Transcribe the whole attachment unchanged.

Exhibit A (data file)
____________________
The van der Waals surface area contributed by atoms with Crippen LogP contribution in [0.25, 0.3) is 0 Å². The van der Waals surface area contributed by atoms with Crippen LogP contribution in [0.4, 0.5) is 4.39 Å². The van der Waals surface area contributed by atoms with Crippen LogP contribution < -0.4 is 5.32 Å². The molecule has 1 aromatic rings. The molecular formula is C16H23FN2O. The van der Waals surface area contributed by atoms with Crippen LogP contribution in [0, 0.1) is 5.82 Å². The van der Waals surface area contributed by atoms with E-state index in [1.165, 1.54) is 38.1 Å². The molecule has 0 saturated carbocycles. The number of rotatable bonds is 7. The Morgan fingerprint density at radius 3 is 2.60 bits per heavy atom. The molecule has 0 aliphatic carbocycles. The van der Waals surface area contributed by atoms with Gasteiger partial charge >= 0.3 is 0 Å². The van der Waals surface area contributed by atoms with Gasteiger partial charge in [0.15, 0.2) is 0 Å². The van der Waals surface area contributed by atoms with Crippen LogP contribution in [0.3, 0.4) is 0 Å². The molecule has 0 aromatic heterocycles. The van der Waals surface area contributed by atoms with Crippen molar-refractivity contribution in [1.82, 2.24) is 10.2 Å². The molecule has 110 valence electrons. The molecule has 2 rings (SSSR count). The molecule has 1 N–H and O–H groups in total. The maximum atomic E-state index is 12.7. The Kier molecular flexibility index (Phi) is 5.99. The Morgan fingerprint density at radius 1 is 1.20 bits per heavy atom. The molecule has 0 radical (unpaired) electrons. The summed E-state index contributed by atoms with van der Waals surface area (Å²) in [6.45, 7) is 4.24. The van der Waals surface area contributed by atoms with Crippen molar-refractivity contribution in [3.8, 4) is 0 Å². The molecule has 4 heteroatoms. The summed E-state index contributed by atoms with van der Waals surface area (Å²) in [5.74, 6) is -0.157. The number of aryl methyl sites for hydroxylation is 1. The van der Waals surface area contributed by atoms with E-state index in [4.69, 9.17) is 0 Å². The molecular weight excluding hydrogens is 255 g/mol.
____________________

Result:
The van der Waals surface area contributed by atoms with Crippen LogP contribution in [0.25, 0.3) is 0 Å². The van der Waals surface area contributed by atoms with Crippen LogP contribution in [0.4, 0.5) is 4.39 Å². The van der Waals surface area contributed by atoms with Crippen LogP contribution < -0.4 is 5.32 Å². The molecule has 1 aromatic rings. The molecular formula is C16H23FN2O. The van der Waals surface area contributed by atoms with Crippen LogP contribution in [0, 0.1) is 5.82 Å². The van der Waals surface area contributed by atoms with E-state index in [1.165, 1.54) is 38.1 Å². The molecule has 0 saturated carbocycles. The number of rotatable bonds is 7. The Morgan fingerprint density at radius 3 is 2.60 bits per heavy atom. The molecule has 0 aliphatic carbocycles. The van der Waals surface area contributed by atoms with Gasteiger partial charge >= 0.3 is 0 Å². The van der Waals surface area contributed by atoms with Gasteiger partial charge in [0.15, 0.2) is 0 Å². The van der Waals surface area contributed by atoms with Crippen LogP contribution in [0.3, 0.4) is 0 Å². The molecule has 0 aromatic heterocycles. The van der Waals surface area contributed by atoms with Crippen molar-refractivity contribution in [1.82, 2.24) is 10.2 Å². The molecule has 110 valence electrons. The molecule has 2 rings (SSSR count). The molecule has 1 N–H and O–H groups in total. The maximum atomic E-state index is 12.7. The Kier molecular flexibility index (Phi) is 5.99. The Morgan fingerprint density at radius 1 is 1.20 bits per heavy atom. The molecule has 0 radical (unpaired) electrons. The summed E-state index contributed by atoms with van der Waals surface area (Å²) in [6.45, 7) is 4.24. The van der Waals surface area contributed by atoms with Crippen molar-refractivity contribution in [3.8, 4) is 0 Å². The molecule has 4 heteroatoms. The summed E-state index contributed by atoms with van der Waals surface area (Å²) in [5.74, 6) is -0.157. The number of aryl methyl sites for hydroxylation is 1. The van der Waals surface area contributed by atoms with E-state index in [4.69, 9.17) is 0 Å². The molecular weight excluding hydrogens is 255 g/mol.